When to See a Specialist About Your Shoulder Pain

Sep 01, 2023
When to See a Specialist About Your Shoulder Pain
Does your shoulder hurt? Shoulder pain is common, and it can be difficult to determine if you should see a medical professional. Read on to learn some of the signs that it’s time to see a shoulder specialist.

Your shoulders are the most mobile joints in your body. Unfortunately, this makes them uniquely susceptible to injury and pain. In fact, shoulder pain is one of the most common musculoskeletal problems among adults of all ages.

Shoulder pain is frustrating. Even worse, it can quickly become debilitating without the right care. And while your primary care provider is a great place to start for mild, acute shoulder pain, they may not have the expertise to diagnose and treat more complex conditions.

Whether it's a lingering ache or sudden, sharp pain, ignoring shoulder discomfort could lead to further complications. William Graham, MD, and our team at Sporting Medicine in Charlotte, North Carolina, are here to help you.

We specialize in treating shoulder pain. In this blog, Dr. Graham explains some of the signs that it’s time to see an orthopedic specialist about shoulder pain.

Persistent, intense pain

The biggest sign that you should see a shoulder specialist is if you have persistent or intense shoulder pain.

Acute shoulder injuries should start feeling better with a few days of conservative treatment, such as rest, ice, and over-the-counter pain medications. But, if your pain lasts longer or gets worse despite conservative care, it may indicate a more serious underlying issue. 

Shoulder pain that disrupts your sleep or gets worse at night can also indicate a more severe condition. And trying to ignore severe pain or a chronic lack of sleep can increase your risk of further damaging your shoulder.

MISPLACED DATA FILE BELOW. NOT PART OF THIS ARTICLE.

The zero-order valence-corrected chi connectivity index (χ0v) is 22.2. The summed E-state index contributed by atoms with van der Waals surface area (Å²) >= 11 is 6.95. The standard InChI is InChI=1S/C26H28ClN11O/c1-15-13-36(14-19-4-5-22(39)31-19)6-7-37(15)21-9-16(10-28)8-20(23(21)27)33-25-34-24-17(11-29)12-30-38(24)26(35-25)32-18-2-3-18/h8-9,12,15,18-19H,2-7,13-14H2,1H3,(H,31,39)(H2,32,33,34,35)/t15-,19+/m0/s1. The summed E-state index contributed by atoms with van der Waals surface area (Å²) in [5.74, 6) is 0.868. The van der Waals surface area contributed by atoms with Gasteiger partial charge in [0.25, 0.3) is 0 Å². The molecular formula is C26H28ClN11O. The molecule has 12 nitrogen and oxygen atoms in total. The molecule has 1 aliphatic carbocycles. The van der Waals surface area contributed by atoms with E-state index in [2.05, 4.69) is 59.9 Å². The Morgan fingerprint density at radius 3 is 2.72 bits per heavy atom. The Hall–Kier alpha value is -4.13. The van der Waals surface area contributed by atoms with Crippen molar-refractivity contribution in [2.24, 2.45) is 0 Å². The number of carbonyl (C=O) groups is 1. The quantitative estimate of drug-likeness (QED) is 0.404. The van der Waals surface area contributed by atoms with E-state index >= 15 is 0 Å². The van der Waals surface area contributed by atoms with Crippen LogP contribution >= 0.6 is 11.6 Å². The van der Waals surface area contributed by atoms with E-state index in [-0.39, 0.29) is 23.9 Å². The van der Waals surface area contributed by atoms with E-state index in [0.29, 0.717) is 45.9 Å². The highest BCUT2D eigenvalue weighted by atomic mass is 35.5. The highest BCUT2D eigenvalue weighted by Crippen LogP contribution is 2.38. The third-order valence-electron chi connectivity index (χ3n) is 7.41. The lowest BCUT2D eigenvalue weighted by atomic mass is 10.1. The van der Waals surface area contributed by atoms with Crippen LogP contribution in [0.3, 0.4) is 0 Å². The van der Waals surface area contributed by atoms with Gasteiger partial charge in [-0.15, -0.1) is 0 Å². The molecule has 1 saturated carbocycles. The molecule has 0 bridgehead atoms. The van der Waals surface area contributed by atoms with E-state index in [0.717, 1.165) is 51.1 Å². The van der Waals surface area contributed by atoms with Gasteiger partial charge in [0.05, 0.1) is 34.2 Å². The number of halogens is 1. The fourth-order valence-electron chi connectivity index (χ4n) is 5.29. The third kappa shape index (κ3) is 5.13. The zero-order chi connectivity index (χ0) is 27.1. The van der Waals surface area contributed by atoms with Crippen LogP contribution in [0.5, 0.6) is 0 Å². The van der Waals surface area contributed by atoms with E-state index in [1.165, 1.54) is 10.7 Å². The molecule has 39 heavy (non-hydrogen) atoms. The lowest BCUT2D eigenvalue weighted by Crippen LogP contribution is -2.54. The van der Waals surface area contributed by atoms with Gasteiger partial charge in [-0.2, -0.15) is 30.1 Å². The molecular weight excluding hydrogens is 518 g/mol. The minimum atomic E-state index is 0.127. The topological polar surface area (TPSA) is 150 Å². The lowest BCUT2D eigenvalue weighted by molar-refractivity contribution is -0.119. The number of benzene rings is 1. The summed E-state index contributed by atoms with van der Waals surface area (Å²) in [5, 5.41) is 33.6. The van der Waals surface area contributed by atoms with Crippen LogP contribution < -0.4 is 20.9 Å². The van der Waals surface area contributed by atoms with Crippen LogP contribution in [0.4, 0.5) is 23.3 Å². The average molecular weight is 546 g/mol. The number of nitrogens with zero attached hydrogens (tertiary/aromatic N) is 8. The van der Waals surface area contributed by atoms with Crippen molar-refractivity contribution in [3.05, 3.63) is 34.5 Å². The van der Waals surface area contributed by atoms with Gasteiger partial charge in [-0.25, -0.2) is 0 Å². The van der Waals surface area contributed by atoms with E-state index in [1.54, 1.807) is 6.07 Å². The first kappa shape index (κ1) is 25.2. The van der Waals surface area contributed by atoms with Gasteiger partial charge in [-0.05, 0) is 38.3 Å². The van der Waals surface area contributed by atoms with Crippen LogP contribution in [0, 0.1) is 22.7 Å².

Dr. Graham can give you a thorough examination to identify the root cause of your shoulder pain and develop a treatment plan to address the underlying issue.

Limited range of motion

You rely on your shoulders all day, every day. And limited range of motion — with or without pain — is often a clear indication of an underlying problem.

Symptoms can include difficulty lifting your arm, reaching overhead, or performing simple movements. Sometimes, shoulder injuries can restrict range of motion so much that they interfere with your ability to perform everyday tasks, such as dressing or driving.

A few common shoulder conditions that can restrict your range of motion are rotator cuff injuries, tendonitis, and frozen shoulder. These issues can get worse without professional care, and early diagnosis can help you avoid further damage and regain full function in your shoulder.

As a shoulder specialist, Dr. Graham can diagnose the cause of your symptoms and recommend appropriate treatments to restore flexibility and comfort.

Symptoms of shoulder instability

A network of tendons, ligaments, and muscles hold the bones in your joints together and make them feel stable. If you feel that your shoulder frequently “gives out” or feels unstable, it’s time to see a specialist.

Shoulder instability can result from ligament injuries or dislocations, and it can cause chronic shoulder pain and weakness. Dr. Graham can diagnose your symptoms and determine the best course of action, which could include physical therapy and strengthening exercises.

A history of shoulder injury

Suffering a shoulder injury increases your risk for future issues, even if you healed well initially. If you have a history of shoulder injuries, pay close attention to any shoulder discomfort or recurrent pain.

Previous injuries can leave your shoulder susceptible to problems like osteoarthritis and chronic instability, and seeking treatment early is the best way to relieve symptoms and take steps to prevent future issues.

Your shoulder is a complex and vital joint. And if you’re dealing with shoulder pain, don’t wait for it to get worse. Reach out to our team at Sporting Medicine to get a diagnosis, find relief, and start restoring your shoulder health. To learn more, call us at 704-503-9023 or book an appointment online.